It’s probably overstating it to say that when Fiona Blair joined ANZSOG’s prestigious Executive Fellow Program (EFP) in 2018, she was a woman on a mission, but she definitely knew why she was there.
As a local government veteran, she was excited to be able to mix with senior state and federal public servants in an effort to foster greater understanding between the triple tiers of government, and to push the case for local government no longer being regarded as the lesser of the three.
“I think in government roles, local government is often forgotten and I think to achieve really good public value, all three tiers need to work together, so for me it was an opportunity to learn more about how state and federal government work and how to partner with them better than how we do now,” she explained.
But Fiona wasn’t only there to learn. She believed she had an important message for other public servants from across the spectrum.
“I think I got people to think a little bit differently about local government,” she said. “Local government is sometimes forgotten but when you consider that trust in governments across the world is at an all-time low and local government is the one that’s most connected to the community, I think there’s an opportunity for state and federal to learn from local government.
“I think local governments need to be very active in how they engage and deliver public policy that is what the community is looking for. It was good to have a voice of local government within the group.”
Fiona is Port Philip Council’s General Manager of Infrastructure and Amenity, in the bayside suburbs of Melbourne, controlling everything from the construction of a major surf club to street cleaning, local safety and amenities to parking enforcement, animal management and events.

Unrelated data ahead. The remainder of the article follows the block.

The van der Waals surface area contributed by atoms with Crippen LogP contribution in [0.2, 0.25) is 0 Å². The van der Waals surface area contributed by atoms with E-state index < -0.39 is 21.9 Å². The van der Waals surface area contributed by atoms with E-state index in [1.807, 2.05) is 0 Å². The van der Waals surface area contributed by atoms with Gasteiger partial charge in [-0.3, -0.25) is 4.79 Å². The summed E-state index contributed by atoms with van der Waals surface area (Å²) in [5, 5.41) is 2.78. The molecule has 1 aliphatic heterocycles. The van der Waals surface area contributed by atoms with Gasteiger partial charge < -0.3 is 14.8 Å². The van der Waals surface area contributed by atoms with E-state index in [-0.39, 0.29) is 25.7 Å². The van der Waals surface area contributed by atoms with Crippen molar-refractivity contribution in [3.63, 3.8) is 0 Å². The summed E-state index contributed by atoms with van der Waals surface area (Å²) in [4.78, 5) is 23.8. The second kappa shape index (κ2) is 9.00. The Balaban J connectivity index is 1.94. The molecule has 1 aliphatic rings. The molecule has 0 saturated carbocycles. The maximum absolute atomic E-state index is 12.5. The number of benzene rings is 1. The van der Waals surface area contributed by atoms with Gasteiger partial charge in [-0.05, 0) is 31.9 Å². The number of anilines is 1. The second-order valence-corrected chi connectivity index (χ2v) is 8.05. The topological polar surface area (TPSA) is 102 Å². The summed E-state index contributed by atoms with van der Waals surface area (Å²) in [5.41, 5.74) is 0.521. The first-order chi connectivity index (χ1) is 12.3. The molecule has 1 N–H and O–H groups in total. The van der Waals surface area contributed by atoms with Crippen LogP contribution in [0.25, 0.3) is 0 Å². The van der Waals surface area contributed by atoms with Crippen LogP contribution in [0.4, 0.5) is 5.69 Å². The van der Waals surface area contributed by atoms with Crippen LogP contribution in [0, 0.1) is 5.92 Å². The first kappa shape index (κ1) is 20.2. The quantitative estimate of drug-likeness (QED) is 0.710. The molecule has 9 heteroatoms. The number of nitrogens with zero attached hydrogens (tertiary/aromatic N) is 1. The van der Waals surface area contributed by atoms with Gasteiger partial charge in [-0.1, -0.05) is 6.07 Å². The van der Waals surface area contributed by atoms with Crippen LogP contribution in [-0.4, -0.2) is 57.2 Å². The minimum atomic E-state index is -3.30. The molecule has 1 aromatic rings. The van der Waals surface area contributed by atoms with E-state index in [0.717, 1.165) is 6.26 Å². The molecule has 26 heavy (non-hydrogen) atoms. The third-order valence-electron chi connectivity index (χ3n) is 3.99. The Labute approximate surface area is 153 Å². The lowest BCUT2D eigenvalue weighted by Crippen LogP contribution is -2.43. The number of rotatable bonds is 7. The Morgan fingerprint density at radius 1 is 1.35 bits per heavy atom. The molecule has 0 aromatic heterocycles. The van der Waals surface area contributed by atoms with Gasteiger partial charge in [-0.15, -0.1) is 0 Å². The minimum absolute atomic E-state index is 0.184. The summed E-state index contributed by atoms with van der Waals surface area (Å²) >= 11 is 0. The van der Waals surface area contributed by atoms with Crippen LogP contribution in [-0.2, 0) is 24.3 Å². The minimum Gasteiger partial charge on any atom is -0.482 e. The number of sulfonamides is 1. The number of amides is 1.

It’s a major leadership role and Fiona says the lessons learned during the EFP continue to resonate. “We did do some work around leadership of self, the importance of authentic leadership and the importance of reflection, and so that’s certainly something I’ve brought back into my practice here; learning to reflect and to look at how you can do things in a different and better way,” she said.
“One of the most important lessons was the importance of bringing diversity into problem solving which is something we were really able to do and see in the EFP, working with such a diverse group of people.”
Fiona said she had even brought specific frameworks from the program back into her team, leading to positive feedback among her council colleagues about how they fostered problem-solving and the importance of building relationships.
The EFP is a three week program held in Wellington, Canberra and Singapore, pushing the cohort of 70 or so in directions they’re not used to and challenging them on many levels, including real-time, on-the-ground problem solving in different cultures. Fiona loved that as the three-week course progressed, the cohort became more comfortable with one another, more trusting, and gave frank and deep feedback, while remaining respectful.
“You’ve got a group of senior leaders, most of whom are used to delegating , not necessarily doing the work themselves, and there were lots of conversations where people had different views, but always in an appropriate and constructive and respectful way that added to the learning,” she said. “How they framed up the course is that over the three weeks you moved around and worked with different people. By the end, I would have interacted with everybody on multiple occasions.”
Like many EFP alumni, Fiona found the experience of having three weeks away from her day job liberating and stimulating, as she was able to throw herself completely into the study. She said it was important that her council had given her a genuine licence to turn off, with her role capably filled. “To have that opportunity was fantastic, everyone else shared the same feeling,” she said. “As much as, in a senior role, you can turn off, I think most people tried to do that.”
Fiona would recommend the EFP to any senior public sector executives looking for self-improvement. “It really gave you an opportunity to reflect on your leadership,” she said. “I just loved the opportunity to meet and work with some outstanding leaders in the sector from such a diverse background and countries as well. That was the best part of it, listening to other people’s experiences and being able to share yours and you create those networks and friendships. Those links are very strong now, the group is still in regular contact and you know you could pick up the phone and ring anyone for counsel or advice or to work through an issue.”
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